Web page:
Second round of reductions anticipated as spending from endowment drops

The University has set a goal of $82 million in budget cuts for the 2009–10 academic year, and similar cuts may be needed for the following year, administrators said at a meeting March 4 on Princeton’s financial outlook.

Princeton’s endowment supports almost half of this year’s $1.3 billion operating budget, and spending from the endowment normally rises by 5 percent each year. But the economic downturn has led to a sharp decline in the endowment’s value. As a result, the University is budgeting for endowment spending to decline by $74 million in the coming year.  

In addition, the 2009–10 budget must absorb an expected $8 million increase in financial aid. Provost Christopher Eisgruber ’83 said the University expects that nearly three of every five undergraduates will be on financial aid “as we move through the recession.”

The spending cuts will bring the University’s endowment spending only “about halfway back” to the preferred range of spending 4 to 5.75 percent of the endowment’s value per year, Eisgruber said, “which is why we are certain we will need a second round of cuts.”

Almost $20 million in savings is projected to come from slowing the spending of restricted endowed funds, such as endowed professorships, that are controlled by individual academic departments and programs. The University plans to save another $14 million by redirecting the spending from some endowed funds to cover other costs that are consistent with the funds’ restrictions, but that previously were supported by general University funding or other sources.  

Princeton has not instituted a job freeze, said Lianne Sullivan-Crowley, vice president for human resources, but administrators are “aggressively” reviewing every staff position that becomes vacant to determine if it can be eliminated or reconfigured. She said the University “can’t guarantee people’s jobs won’t be affected” in future years, but added that all options would be considered before layoffs.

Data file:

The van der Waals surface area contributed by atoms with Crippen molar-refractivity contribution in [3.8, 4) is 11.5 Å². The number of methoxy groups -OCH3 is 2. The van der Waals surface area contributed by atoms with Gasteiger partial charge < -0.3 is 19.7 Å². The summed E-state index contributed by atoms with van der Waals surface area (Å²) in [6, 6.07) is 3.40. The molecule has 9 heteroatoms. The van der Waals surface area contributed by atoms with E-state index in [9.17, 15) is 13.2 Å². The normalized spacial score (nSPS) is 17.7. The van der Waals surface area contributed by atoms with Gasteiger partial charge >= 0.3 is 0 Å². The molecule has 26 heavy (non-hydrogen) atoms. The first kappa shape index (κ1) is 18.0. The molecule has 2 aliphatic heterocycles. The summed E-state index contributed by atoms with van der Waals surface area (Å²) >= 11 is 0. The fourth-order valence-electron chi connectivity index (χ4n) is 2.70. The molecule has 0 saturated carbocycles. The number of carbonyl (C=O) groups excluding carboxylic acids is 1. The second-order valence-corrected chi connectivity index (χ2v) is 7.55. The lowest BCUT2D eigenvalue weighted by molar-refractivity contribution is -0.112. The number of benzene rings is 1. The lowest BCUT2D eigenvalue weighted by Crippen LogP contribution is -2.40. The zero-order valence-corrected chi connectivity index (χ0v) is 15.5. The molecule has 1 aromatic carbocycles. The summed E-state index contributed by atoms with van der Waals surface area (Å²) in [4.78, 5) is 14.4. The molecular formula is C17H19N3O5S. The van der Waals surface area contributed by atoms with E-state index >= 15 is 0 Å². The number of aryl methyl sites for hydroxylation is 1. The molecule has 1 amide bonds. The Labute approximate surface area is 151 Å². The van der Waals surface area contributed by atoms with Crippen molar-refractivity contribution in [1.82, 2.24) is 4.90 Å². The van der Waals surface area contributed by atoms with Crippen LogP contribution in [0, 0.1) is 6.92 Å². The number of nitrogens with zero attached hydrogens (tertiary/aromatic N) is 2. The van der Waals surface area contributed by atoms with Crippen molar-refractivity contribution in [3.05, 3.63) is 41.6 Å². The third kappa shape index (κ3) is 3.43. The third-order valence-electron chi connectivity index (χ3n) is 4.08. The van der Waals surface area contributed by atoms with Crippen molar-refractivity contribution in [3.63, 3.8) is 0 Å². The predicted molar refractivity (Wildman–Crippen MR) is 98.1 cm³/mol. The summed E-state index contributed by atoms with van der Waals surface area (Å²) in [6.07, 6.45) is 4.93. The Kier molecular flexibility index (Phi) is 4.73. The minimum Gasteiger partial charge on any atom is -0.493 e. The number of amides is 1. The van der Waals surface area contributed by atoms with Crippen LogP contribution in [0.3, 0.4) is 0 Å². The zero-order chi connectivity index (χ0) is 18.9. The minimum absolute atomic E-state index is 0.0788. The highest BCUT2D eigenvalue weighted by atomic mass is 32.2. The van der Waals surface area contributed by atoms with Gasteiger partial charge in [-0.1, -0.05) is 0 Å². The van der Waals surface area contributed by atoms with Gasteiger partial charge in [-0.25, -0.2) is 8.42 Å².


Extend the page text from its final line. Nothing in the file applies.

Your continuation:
Previously authorized searches for tenured and tenure-track faculty remain active, but term and visiting faculty appointments generally will be approved only for courses required for a degree or certificate.  

All regular University employees are eligible for raises, which will be capped at $2,000; the annual savings from reducing the salary pool is expected to be about $6 million. Pierre Joanis, director of labor relations, said the University is working to insert similar provisions in union contracts as they come up. “We’ve had some measure of success to date,” he said.

Eisgruber noted that Princeton’s budget actions have not been as severe as those taken by many of its peers. “We should feel very fortunate to be part of this institution,” he said.  

The University also hopes to save $21 million by cutting new initiatives and reducing startup packages tied to new faculty hires, and plans to reduce printing and mailing, storage, and utility costs.